Though they can't survive in most of Canada, there are a few exceptions, says Paul Jeannotte of the Quebec Wildlife and Parks Service. Black widows are part of the landscape in warm pockets of southern Alberta, Saskatchewan, and B.C., and the Carolinian eco-zone of southernmost Ontario -- including the village of Shakespeare, which was at least a temporary home for the McIntyres' spiders

Lorraine Savoie of the Montreal Insectarium says the widespread fear of spiders need not apply in Quebec. Only one local species -- a small green spider -- attacks humans, she says, "and it only bites like a mosquito." As for the fearsome black widow, says entomologist Savoie, "its bite can be mortal but not usually." Most at risk are babies, the elderly, and people in poor health

According to the web site of the U.S. National Aquarium in Baltimore, only the female bites, and even she would really rather not:

"Bites in humans only occur from the larger females. A widow weaves its tangled web in quiet and protected areas under boards or rocks and in burrows or tree cavities. When threatened, it retreats to a far corner of the web, then curls up its legs and plays dead.

Its powerful venom is used first to paralyze and kill prey, and only in defense against people. In fact, spiders are powerful allies in our fight against pests -- one spider eats 100 times its weight in insects and other bugs every year!"

Unless you're hanging around an old car from the south that hasn't been cleaned out, chances are you'll never have a black widow problem like the McIntyres'. But what should they do with the ones they've already got?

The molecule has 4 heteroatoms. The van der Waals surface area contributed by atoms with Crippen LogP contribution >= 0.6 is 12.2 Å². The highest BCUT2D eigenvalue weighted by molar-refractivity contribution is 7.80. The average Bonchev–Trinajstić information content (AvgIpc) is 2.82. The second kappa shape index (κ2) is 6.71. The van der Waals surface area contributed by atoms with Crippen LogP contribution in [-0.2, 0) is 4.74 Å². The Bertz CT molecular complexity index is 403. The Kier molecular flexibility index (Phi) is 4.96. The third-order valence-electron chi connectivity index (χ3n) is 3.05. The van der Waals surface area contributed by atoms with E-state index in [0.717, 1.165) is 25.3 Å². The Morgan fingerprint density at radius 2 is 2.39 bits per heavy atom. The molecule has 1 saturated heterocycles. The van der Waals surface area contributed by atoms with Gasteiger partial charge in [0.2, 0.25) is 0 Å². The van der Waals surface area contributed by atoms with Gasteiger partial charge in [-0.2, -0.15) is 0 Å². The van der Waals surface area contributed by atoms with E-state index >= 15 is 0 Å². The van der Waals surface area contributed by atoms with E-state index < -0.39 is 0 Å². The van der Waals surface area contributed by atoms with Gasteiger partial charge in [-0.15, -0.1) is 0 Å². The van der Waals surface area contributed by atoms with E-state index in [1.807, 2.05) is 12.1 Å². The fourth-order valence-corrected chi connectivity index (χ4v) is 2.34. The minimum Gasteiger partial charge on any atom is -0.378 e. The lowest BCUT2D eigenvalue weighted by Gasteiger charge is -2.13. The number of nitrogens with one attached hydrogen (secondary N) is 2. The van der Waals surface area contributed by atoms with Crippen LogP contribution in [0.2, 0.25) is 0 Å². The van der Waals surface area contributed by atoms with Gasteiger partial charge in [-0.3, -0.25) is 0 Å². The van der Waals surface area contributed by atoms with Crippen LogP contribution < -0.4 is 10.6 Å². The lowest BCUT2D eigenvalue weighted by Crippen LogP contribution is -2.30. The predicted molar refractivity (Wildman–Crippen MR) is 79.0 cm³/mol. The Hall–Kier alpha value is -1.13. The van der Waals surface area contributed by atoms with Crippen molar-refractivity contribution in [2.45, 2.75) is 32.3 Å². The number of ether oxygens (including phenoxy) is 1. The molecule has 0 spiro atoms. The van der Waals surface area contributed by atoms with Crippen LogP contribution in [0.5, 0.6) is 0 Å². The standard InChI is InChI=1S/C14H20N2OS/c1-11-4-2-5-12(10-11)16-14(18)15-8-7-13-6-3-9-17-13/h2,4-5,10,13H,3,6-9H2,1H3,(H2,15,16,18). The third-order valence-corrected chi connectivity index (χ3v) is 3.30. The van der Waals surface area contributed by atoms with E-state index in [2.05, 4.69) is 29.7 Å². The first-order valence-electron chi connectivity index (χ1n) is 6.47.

"Don't bother them and they won't bite," says spiderperson Savoie

"Don't mess with their web. That's where they hang out." As for the rest of us, "if you see a spider and it's shiny black, watch out."

Most people don't like spiders. Myself, I don't mind. I've been riding around all week with three black widows in the back of my truck, hoping to find them a new home where they won't get in trouble. The folks at the Insectarium would like to take them but may not have the budget. I hope they do, and I hope they're quick about it. One of the three has already died

A quick internet search this week -- "black widow spider" -- turned up dozens of sites. Here are some interesting spider facts from the websites of the states of Virginia, North Carolina, and Florida, the U.S. National Aquarium, Seaworld - Busch Gardens, Professional Pest Control Products, Inc., and Jim Cornish, Grade Five Teacher, Gander Academy, Gander, Newfoundland

    Black Widow Spider (veuve noire): order Araneae, family Theridiidae, species Latrodectus mactans SIZE: About 1 1/2 inches (38mm) long, 1/4 inch (6.4mm) in diameter COLOR: Usually shiny black DESCRIPTION: The female is usually black with a red spot or hourglass- shaped mark on its round abdomen. The male usually has light streaks on its abdomen